Personalities in clay – developing your own way of throwing with Kyra Cane

Ref: SSS29715

About this course

Whether you want to make pots to use or abstract pieces, the wheel can express a personality or the maker's creative voice. Develop your understanding of the potential of clay to express ideas through form, surface, technique, skill and knowledge.

Course Description

You will develop your understanding of the potential of clay to express ideas through form, surface, technique, skill and knowledge. This course is suitable for anyone who has developed throwing skills and wants to be able to make work that is individual and expressive.

Making work that is more individual and expressive sounds so easy but as many of you will know, actually developing thrown forms that have their own personality is more difficult than it seems. There are so many options, so many materials and techniques that you like, how do you decide what to do?

The key is in developing a visual language through which you learn to identify your own criteria. This can take the form of a sketchbook where you make notes and diagrams, collect images and draw, or it can be in an electronic format such as Pinterest or Instagram.

You will begin to ask yourself what is it that makes your ceramic work belong to you? What does the touch of a hand or the imprint of a tool say about the person who created the object?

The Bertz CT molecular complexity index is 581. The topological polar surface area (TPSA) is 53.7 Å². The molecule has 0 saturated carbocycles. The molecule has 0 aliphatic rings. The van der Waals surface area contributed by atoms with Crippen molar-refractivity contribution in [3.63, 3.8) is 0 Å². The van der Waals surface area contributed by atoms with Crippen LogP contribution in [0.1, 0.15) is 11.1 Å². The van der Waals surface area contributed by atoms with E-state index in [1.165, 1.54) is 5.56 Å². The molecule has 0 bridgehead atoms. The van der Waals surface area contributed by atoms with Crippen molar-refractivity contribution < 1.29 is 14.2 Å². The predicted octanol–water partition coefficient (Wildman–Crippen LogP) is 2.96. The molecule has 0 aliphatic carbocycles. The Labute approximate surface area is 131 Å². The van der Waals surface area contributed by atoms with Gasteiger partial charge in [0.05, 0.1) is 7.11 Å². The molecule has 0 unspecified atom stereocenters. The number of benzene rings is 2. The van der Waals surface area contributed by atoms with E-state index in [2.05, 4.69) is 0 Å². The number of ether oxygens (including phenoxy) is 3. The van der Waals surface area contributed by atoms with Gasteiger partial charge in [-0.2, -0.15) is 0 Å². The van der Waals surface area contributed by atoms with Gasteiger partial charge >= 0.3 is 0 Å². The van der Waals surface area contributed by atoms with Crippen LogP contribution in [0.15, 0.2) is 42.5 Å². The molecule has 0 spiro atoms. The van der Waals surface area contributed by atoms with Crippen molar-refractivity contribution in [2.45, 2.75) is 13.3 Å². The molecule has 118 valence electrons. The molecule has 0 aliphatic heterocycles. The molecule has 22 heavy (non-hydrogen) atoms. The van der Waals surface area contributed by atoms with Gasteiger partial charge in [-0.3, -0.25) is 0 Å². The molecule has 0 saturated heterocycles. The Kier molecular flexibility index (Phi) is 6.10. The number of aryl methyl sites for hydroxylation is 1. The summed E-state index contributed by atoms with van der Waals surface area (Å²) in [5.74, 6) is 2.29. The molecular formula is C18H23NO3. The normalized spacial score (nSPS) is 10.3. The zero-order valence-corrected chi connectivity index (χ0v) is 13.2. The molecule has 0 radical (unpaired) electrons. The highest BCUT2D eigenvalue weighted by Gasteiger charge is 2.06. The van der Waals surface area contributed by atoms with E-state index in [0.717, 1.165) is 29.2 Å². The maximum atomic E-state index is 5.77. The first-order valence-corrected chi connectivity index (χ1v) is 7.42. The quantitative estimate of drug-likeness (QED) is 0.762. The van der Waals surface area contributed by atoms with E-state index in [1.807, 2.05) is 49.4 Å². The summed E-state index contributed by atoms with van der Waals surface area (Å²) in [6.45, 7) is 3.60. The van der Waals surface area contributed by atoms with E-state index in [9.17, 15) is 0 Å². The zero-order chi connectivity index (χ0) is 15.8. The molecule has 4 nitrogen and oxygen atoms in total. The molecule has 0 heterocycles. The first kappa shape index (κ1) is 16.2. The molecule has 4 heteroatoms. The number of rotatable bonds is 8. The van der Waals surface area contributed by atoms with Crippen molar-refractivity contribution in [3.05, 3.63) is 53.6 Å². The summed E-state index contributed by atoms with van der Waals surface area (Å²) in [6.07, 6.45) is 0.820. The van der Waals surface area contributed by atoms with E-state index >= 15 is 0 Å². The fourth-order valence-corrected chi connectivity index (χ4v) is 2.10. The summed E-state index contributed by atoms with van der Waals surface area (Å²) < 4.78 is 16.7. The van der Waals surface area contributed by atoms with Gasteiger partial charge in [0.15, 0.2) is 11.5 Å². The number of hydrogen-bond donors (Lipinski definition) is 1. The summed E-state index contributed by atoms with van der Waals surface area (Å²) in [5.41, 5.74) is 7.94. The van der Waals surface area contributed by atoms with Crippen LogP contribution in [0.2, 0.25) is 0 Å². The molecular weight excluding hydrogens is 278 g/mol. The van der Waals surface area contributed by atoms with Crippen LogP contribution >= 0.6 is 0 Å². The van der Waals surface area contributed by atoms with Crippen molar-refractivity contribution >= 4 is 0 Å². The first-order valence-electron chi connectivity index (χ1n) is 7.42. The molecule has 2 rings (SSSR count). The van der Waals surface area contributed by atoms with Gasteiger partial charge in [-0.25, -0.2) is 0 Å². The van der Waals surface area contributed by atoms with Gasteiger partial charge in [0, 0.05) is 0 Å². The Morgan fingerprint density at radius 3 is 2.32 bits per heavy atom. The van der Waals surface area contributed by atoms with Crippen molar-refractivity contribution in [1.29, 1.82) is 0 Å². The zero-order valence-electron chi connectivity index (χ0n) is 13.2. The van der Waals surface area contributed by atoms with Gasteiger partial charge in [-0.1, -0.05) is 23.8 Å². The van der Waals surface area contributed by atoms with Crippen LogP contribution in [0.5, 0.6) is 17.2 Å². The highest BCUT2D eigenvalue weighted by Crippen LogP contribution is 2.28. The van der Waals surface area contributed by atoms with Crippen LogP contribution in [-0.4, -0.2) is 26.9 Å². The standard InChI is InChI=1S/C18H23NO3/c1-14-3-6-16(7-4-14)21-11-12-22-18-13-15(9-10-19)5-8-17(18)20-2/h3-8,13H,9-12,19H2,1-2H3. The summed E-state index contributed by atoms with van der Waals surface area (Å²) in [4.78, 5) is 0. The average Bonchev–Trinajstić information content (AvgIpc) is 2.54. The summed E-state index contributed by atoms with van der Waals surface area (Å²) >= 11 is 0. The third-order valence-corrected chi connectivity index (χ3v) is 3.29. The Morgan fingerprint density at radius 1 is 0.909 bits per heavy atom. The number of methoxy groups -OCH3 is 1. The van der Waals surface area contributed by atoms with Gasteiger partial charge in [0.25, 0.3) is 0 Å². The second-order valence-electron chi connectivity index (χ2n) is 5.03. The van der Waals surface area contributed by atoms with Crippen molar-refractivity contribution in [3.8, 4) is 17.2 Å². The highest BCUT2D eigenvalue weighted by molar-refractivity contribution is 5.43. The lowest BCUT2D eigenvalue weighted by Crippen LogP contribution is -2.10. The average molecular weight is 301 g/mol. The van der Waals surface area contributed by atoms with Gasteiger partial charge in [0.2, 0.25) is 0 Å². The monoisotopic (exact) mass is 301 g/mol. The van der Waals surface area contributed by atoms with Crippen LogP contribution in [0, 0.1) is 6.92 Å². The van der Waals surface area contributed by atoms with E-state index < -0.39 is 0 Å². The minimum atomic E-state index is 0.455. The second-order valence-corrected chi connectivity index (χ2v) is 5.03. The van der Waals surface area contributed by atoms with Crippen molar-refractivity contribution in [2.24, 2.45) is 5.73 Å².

This course will help you develop a range of wheel thrown ceramic pieces that are individual, by increasing your understanding of the potential of clay to express ideas through form, surface, technique, skill and knowledge, and by learning to appreciate the many properties that clay can have, the many personalities it can embody, from refined forms to bold aggressive vessels, from beautiful bowls to constructed abstract pieces, the choice is yours.

• You will be able to use a range of two-dimensional and three-dimensional processes and techniques to help you identify the personal characteristics you want to articulate in your ceramic work.

• You will develop confidence in making a wide range of decisions when throwing and turning clay on a wheel which will enable you to create forms that have meaning to you.

• You will gain an understanding of surface in relation to form by experimenting and developing your throwing techniques and by exploring a range of appropriate ceramic finishes.

• You will develop a critical approach to the analysis of ceramic form, surface and style by examining examples of work made by a range of potters.

By the end of the week you will have a selection of fired samples, a group of ceramic pieces which can be taken home or fired at the College and a visual resource from which you can develop future work.

Summer School highlights:

The Summer School week is an immersive learning experience with more time to develop your creativity and embrace opportunities for creative development beyond your chosen course. A detailed timetable for your Summer School week will be given to you on arrival. This will include:

• Short inspirational talks by tutors and displays of their work

• A short creative experience session in another discipline/media or course

• An optional evening at the Chichester Festival Theatre (if pre-booked)

• An optional lunchtime tour of West Dean Gardens, the historic rooms at West Dean College, or West Dean Tapestry Studio.

• A celebration dinner on the last evening themed on Impressionism, celebrating the150th anniversary of the first Impressionist exhibition held in Paris in1874. Feel free to respond to the theme if you wish.

• Informal end-of-course group reviews and displays of students' work in studios

As evening events are planned as part of the Summer School week, dinner is included in the course fee to enable all students, including non-residents, to participate fully.